You probably remember the commercial (it was one of the most memorable TV ads in 2013, according to Nielsen) for Restasis, an eye drop solution meant to reduce the symptoms of dry eye disease (DED). Perhaps you’re also one of the estimated 17 million Americas who suffer from the ailment, which is characterized by ocular inflammation and a reduced ability to create tears. It’s a common problem but one with few effective treatments. 

Indeed, a significant number of patients remain under-diagnosed and under-treated due to the lack of effectiveness of standard of care products. Plus, because dry eye disease encompasses a number of different underlying conditions, it is hard to diagnose and symptoms vary from patient to patient. 

Despite these challenges, Mizuho’s Biotechnology Analyst Difei Yang sees a significant opportunity for treatments that are able to display solid efficacy and safety in clinical trials.

Where we are now

In the past 20 years, only three drugs have been approved for DED treatment by the FDA: Restasis in 2002, Xiidra in 2016, and Cequa in 2018. While Restasis and Xiidra have seen commercial success (Restasis generated over $1.0 billion in sales in 2018), significant challenges remain around diagnosis and management of the disease. Varying symptoms (and a lack of objective indicators common to all patients) make diagnosis surprisingly difficult. Dry eye disease involves a wide range of manifestations and severities of the illness itself.

Efforts to diagnose the disease start with an assessment of patient’s symptoms, followed by an analysis for signs of ocular surface disease. Symptoms of DED may include stinging, burning, or scratchy sensation in the eyes, sensitivity to light, and eye redness, and signs of disease include increased osmolarity of the tear film (less water and more salt than typical tears) and inflammation of the eye’s surface.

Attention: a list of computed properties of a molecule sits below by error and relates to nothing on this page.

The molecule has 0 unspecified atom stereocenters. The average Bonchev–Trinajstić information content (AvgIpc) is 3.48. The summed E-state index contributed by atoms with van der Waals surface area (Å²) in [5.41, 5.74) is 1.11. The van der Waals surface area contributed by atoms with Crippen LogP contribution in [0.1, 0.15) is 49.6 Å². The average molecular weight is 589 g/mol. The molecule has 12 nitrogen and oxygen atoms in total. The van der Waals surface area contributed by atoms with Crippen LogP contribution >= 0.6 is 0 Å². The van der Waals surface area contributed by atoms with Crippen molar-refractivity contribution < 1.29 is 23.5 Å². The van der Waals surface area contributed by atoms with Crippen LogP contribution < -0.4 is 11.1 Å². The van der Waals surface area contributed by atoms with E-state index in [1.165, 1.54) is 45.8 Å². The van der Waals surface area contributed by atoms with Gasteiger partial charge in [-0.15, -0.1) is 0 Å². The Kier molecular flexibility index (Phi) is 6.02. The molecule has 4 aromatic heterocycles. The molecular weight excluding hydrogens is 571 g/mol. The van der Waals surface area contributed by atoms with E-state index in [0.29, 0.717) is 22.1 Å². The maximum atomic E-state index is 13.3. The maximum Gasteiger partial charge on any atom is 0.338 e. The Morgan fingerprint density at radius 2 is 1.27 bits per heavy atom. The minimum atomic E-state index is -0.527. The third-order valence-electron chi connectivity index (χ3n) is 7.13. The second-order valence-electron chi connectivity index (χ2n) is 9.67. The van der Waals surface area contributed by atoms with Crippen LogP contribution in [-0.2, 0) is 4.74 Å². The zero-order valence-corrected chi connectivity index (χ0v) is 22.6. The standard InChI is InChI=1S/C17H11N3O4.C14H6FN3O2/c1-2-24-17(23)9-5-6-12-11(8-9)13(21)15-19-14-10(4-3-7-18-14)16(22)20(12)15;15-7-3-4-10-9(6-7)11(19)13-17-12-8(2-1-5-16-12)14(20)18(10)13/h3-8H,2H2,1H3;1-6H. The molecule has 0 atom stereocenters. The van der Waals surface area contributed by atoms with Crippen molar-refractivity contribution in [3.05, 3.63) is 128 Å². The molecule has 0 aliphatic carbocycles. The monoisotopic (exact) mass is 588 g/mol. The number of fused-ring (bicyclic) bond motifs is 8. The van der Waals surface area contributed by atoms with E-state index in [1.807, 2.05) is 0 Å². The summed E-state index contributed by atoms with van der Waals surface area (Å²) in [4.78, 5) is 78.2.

Unsurprisingly, the challenges that occur in diagnosis are ultimately mirrored during clinical development, the biggest difficulty of which is determining which endpoint is most relevant and for which specific patient population. Properly identifying the target Mechanism of Action (MoA) and selecting appropriate biomarkers and patients for trial can also prove to be difficult.

Challenges create opportunity

Research and interest into dry eye has been growing over time and new effective therapies will have significant growth opportunities in the near future. The potential is illustrated by the recent $5.3 billion acquisition of Xiidra, an FDA-approved drug indicated for the treatment of signs and symptoms of dry eye, by Novartis.

Research into DED has increased significantly in the past ten years and a growing pipeline of drugs in development holds promise for new treatments. Medications that address both signs and symptoms, are quick-acting, possess high tolerability, and demonstrate long-term safety are key factors for success. Finding effective treatments are becoming especially critical as incidences in DED increase as a result of aging populations, digital device use, and contact lens wear. 

Yang sees immense opportunity for DED and the pipeline of potential treatments. As more companies continue to move forward with clinical drug trials, Yang remains hopeful that effective, lasting treatments become available for all individuals suffering from this disease. 


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